We call it a "quasi-static process" in which U, V ,N ,and ... are fixed at any stage of the reaction. This quasi-static process is used as a method to realize a path that can be considered as a curve in the (upper half of) Euclidean space.

• When we say that "entropy is a state quantity," that "entropy" is the exchange entropy.
• If the path were irreversible, then a new term, called generated entropy ($$S_g$$), will be generated. Clausius' inequality is not an equality if this generative entropy exists. Clausius' inequality is not an equality if this generative entropy exists.

Indeed as described here, $$\delta Q$$ is path-dependent. But, U, V, N and T are state quantities and your following equation is path-independent

$${dS}_{e}=dU/T+P/T dV +\mu/T dN$$

and if we define the new state quantity $$\delta Q_{rev}$$, the $$\delta Q_{rev}$$

$$\delta Q_{rev}=dU+P dV +\mu dN$$

then, the $$\delta Q_{rev}/T$$ is a closed form and having a potential.

So once we admit that $$dS_e$$ can be written as the above equation, whether the curve is of a reversible process or not, as long as we keep track of U, V, N, and T from time to time, we can "recover" the function $$S_e$$ even if we don't know the so-called $$\delta Q$$ itself, IMO.

But, it would be simpler to make it an axiom that there is something called "exchange entropy".

• Great answer! I'm happy that you went into entropy generation..most people skip it and it causes much confusion Sep 27, 2020 at 9:20

The reasoning goes that because entropy is a state function, this relation ($$dS=dU/T+P/TdV$$) holds even for irreversible processes because ...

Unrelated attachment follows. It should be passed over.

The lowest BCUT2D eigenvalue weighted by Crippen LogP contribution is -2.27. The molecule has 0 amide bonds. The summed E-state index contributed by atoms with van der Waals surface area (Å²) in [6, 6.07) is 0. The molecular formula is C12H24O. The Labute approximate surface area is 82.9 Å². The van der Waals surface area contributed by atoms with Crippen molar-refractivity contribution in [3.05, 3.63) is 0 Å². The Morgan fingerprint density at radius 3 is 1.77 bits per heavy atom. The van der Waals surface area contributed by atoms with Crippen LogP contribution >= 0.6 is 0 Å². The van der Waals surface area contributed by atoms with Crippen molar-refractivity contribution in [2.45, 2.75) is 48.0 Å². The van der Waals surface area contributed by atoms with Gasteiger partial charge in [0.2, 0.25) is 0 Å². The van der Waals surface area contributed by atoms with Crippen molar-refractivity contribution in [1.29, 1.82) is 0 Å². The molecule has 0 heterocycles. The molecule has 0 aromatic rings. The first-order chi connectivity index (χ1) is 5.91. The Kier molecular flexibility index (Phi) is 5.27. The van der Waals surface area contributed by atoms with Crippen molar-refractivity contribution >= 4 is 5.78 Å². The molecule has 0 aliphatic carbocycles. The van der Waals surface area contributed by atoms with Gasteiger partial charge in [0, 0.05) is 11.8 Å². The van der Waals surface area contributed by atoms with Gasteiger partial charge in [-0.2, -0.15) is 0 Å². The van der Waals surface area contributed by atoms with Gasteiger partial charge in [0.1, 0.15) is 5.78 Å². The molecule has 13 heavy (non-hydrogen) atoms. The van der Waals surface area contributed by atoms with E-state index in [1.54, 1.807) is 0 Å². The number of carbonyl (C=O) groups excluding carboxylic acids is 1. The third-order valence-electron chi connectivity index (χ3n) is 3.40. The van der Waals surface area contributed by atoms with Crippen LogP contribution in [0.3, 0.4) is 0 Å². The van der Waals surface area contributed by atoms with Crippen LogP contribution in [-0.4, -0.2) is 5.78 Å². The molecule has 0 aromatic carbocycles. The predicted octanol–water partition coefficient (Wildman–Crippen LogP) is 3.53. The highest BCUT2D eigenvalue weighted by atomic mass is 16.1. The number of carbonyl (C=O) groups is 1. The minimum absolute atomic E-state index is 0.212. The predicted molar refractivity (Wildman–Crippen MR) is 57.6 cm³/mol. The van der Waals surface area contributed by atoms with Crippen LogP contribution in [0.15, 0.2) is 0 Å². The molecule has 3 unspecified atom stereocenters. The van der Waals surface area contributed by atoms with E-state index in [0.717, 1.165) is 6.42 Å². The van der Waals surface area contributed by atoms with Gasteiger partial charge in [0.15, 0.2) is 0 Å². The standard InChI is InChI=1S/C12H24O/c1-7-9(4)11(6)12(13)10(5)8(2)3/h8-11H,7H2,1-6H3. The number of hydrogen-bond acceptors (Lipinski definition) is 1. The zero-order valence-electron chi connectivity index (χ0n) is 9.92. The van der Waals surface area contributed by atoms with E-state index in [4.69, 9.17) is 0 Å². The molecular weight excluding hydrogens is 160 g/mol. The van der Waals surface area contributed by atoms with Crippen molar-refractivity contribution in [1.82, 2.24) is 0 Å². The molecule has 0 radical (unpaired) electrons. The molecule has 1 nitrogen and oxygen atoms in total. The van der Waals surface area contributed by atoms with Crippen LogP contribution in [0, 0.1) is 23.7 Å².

Well, this premise is wrong because an irreversible process goes through out-of-equilibrium states for which state variables such as T or P might not even be defined at the scale of the system, and such out-of-equilibrium states are out of the scope of (equilibrium) thermodynamics. That's actually why one needs to find reversible paths to be able to compute overall changes between two equilibrium* states.

* Indeed, for a reversible path to exist between two given states, all the intermediate states must be equilibrium states, and thus all the more so for the initial and final states considered.

Now, I admit that this does not answer the question of whether there always exists a reversible path between any two equilibrium states.

Its because the equation you mentioned Tds=dU + Pdv is now a point function and does not depend on the path. Although it is defined for a reversible process but its valid for all since it becomes a point function. • In the real world there doesn't exist a reversible process...but we assume that all process are reversible because we cannot plot any irreversible process on the thermodynamic coordinates Jun 6, 2017 at 7:49
• we cannot plot any irreversible process - quasi-static is sufficient to plot trajectories in thermodynamic phase space Jun 6, 2017 at 9:42
• How does your answer help with the question, which is about $dS$ not $Tds$? Jun 27, 2017 at 13:16
• This does not answer the question Oct 19 at 10:44